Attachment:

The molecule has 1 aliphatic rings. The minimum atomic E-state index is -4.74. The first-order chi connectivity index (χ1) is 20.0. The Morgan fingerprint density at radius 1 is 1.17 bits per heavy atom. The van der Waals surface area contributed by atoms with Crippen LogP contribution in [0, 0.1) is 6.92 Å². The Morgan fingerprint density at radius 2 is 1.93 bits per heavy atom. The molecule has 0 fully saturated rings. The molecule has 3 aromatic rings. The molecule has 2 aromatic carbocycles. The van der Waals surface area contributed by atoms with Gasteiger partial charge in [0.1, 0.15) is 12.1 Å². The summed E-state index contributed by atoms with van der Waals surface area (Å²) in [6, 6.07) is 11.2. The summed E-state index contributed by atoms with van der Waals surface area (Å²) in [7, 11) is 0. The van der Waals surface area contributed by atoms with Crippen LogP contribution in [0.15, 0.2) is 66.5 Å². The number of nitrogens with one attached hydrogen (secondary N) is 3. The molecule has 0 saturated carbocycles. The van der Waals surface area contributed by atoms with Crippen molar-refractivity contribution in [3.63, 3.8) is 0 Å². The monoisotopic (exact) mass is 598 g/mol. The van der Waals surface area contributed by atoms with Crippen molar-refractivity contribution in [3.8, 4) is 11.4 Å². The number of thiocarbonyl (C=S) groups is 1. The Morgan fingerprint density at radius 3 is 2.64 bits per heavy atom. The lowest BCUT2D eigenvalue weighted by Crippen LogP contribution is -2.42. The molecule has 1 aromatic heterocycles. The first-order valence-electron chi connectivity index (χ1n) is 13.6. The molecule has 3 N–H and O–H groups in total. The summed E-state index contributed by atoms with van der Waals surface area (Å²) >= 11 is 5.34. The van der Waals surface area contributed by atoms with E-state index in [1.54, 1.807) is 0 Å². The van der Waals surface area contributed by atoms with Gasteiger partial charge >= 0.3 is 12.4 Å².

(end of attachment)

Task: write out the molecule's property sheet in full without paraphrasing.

The molecule has 1 aliphatic rings. The minimum atomic E-state index is -4.74. The first-order chi connectivity index (χ1) is 20.0. The Morgan fingerprint density at radius 1 is 1.17 bits per heavy atom. The van der Waals surface area contributed by atoms with Crippen LogP contribution in [0, 0.1) is 6.92 Å². The Morgan fingerprint density at radius 2 is 1.93 bits per heavy atom. The molecule has 0 fully saturated rings. The molecule has 3 aromatic rings. The molecule has 2 aromatic carbocycles. The van der Waals surface area contributed by atoms with Gasteiger partial charge in [0.1, 0.15) is 12.1 Å². The summed E-state index contributed by atoms with van der Waals surface area (Å²) in [6, 6.07) is 11.2. The summed E-state index contributed by atoms with van der Waals surface area (Å²) in [7, 11) is 0. The van der Waals surface area contributed by atoms with Crippen LogP contribution in [0.15, 0.2) is 66.5 Å². The number of nitrogens with one attached hydrogen (secondary N) is 3. The molecule has 0 saturated carbocycles. The van der Waals surface area contributed by atoms with Crippen molar-refractivity contribution in [3.63, 3.8) is 0 Å². The monoisotopic (exact) mass is 598 g/mol. The van der Waals surface area contributed by atoms with Crippen molar-refractivity contribution in [3.8, 4) is 11.4 Å². The number of thiocarbonyl (C=S) groups is 1. The Morgan fingerprint density at radius 3 is 2.64 bits per heavy atom. The lowest BCUT2D eigenvalue weighted by Crippen LogP contribution is -2.42. The molecule has 1 aromatic heterocycles. The first-order valence-electron chi connectivity index (χ1n) is 13.6. The molecule has 3 N–H and O–H groups in total. The summed E-state index contributed by atoms with van der Waals surface area (Å²) >= 11 is 5.34. The van der Waals surface area contributed by atoms with E-state index in [1.54, 1.807) is 0 Å². The van der Waals surface area contributed by atoms with Gasteiger partial charge >= 0.3 is 12.4 Å².